I hadn't planned to use a zipper in the first place but I ran out of yarn about halfway down the second sleeve and, since I had bought the yarn over a year ago, I doubted I'd be able to find any that matched. So I had to borrow some from somewhere. Half the button band got me to the cuff and then stealing a few rows from the other cuff let me get two full sleeves.

Second note to self - yarn does not magically regenerate. 

When I see that I'm running out of yarn, I tend to set the project aside and hope that if I don't look at it directly, more yarn will somehow appear. My knitting life would be so much easier if I just frogged the first sleeve cuff right away and got the piece out of my WIP pile. Somehow stealing yarn from the button band doesn't seem quite as traumatizing as ripping back the sleeves so this zipper trick may be my saving grace. Especially now that I have lots of practice at sewing in zippers.

Third note to self - try to buy enough yarn next time. Maybe it's time to check out the stashbot app.

Monday, January 26, 2015


The other day, I came across the ultimate "grass is greener" picture - a young family that had moved to Maine to try their hand at farming (all captured in glorious, natural light photos, no less). I sat at my computer and had a 15-second pity party for myself. You see, for that brief moment, I wasn't content with my great family, challenging and stimulating job that pays enough to support us, and comfortable house in a nice town. I wanted to be the kind of person who crafts in the middle of the day in sun-filled rooms and takes beautiful pictures of her domestic pursuits. And then I realized that I can do that - at least on the blog. So this weekend, when the sun came out I ran and grabbed the camera. I even knit a bit during daylight hours (very rare for me these days) while Tadpole and I watched the animated Hobbit during her sister's nap.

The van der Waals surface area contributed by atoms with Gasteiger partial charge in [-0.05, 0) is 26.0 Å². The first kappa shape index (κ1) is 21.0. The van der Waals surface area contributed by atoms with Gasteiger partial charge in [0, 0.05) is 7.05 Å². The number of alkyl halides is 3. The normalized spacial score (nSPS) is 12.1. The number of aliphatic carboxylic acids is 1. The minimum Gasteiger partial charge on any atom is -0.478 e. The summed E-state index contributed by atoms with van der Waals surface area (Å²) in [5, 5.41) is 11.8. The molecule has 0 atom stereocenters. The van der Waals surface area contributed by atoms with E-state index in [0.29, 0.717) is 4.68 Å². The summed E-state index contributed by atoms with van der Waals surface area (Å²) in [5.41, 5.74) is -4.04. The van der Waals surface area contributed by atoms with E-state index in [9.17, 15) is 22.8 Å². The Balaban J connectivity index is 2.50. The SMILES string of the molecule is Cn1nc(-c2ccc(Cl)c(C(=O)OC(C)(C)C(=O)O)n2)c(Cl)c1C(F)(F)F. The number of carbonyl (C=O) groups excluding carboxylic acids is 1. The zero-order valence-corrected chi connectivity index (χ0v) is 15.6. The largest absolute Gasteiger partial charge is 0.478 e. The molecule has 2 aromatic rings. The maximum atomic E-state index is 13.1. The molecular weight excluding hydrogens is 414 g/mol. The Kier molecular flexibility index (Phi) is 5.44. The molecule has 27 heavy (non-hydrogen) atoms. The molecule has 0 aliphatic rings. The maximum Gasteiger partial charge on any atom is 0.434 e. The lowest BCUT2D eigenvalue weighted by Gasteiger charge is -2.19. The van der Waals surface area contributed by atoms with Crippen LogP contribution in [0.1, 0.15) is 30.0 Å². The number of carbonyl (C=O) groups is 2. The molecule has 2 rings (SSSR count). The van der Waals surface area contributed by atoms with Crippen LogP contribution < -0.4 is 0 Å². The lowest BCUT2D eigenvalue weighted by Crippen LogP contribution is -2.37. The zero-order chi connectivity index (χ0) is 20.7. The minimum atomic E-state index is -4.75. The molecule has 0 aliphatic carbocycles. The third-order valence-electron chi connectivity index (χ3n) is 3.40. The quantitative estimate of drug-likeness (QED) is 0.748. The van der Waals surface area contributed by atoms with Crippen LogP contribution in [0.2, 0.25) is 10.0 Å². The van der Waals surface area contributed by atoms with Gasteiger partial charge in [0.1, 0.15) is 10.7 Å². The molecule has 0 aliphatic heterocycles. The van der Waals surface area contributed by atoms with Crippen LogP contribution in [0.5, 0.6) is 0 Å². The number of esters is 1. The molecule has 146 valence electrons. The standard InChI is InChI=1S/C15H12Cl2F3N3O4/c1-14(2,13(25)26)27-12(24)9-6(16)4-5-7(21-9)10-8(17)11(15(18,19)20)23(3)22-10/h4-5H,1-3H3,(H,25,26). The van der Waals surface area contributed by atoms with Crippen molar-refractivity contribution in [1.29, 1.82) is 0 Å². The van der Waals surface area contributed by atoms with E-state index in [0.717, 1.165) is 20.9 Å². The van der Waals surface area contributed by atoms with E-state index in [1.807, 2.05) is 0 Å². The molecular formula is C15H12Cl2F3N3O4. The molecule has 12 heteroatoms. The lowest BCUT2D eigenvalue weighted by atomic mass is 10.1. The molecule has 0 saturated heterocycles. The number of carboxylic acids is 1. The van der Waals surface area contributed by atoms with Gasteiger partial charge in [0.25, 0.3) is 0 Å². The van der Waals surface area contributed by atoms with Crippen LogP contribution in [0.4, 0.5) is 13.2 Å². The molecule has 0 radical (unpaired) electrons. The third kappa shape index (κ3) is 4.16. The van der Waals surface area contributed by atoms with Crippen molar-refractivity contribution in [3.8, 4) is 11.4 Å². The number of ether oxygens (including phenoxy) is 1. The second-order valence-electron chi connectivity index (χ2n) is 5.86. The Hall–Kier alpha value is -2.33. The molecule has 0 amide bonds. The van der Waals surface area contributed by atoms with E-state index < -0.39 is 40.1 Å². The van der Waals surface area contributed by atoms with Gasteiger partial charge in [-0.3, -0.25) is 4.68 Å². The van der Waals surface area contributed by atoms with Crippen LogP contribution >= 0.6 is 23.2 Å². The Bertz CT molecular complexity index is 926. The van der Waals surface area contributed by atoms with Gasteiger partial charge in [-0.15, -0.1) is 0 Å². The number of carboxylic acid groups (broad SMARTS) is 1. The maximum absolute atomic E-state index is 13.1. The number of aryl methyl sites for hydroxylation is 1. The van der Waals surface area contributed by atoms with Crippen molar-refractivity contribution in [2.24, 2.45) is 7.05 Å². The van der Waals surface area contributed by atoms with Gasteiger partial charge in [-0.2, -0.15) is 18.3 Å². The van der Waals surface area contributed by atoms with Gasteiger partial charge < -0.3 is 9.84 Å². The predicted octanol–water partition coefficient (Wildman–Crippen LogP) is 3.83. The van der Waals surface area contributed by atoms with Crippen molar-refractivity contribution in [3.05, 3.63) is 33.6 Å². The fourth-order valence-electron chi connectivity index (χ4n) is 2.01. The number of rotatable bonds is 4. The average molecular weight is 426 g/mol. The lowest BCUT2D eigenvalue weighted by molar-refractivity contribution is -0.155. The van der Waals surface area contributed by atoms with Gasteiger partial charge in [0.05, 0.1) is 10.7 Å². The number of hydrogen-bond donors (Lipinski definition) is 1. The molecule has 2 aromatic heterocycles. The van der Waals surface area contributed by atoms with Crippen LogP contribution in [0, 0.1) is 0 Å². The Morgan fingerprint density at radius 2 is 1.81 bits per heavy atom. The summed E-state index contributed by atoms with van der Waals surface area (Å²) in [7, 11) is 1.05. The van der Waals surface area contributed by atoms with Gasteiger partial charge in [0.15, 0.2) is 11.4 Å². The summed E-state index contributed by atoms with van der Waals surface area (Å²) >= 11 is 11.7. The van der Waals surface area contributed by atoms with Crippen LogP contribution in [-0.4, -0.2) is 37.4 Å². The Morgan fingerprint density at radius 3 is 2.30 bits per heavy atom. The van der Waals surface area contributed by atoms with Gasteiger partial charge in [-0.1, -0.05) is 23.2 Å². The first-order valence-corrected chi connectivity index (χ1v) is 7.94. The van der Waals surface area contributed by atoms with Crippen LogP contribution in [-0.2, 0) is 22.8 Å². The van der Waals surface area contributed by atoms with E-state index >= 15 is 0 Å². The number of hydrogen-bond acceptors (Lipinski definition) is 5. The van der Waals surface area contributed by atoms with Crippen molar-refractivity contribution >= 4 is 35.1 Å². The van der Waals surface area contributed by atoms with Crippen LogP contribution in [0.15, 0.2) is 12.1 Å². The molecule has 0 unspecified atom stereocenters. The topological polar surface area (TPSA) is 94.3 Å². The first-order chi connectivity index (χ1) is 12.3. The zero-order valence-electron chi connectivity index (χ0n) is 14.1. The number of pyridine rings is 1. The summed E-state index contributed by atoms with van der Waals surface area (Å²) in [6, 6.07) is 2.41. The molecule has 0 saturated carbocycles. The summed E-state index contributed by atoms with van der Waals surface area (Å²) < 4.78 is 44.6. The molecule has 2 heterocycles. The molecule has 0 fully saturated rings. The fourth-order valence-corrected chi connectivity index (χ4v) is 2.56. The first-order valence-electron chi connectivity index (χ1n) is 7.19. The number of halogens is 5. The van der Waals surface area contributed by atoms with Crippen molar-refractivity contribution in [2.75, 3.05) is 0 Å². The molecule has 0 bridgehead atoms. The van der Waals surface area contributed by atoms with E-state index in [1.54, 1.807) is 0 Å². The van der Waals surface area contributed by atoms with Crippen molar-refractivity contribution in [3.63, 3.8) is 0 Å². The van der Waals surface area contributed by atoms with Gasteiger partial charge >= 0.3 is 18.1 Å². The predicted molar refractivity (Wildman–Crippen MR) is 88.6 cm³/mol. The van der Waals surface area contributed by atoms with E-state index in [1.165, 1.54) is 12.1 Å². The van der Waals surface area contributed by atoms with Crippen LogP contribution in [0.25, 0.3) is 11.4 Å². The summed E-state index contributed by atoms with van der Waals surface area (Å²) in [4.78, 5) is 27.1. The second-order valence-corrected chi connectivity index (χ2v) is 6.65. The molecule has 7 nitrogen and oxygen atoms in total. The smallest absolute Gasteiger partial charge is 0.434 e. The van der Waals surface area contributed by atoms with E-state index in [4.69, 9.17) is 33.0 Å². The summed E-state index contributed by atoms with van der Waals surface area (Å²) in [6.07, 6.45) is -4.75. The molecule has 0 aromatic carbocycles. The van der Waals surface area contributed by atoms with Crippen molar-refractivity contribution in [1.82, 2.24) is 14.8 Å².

I know how important it is for many bloggers to acknowledge all of the effort behind the images they share with the world. But that's not what you're going to find here. Only a masochist would enjoy hearing me catalog the number of late nights I've worked after putting the kids to bed or the mental debate between trying to sneak in a bit of exercise and getting something that might resemble a reasonable night's sleep. That's all there in the background but not something I want to focus on here. Instead, welcome to a heavily edited glimpse into the small part of my life where I get to be one of those people who crafts in a sun-lit room.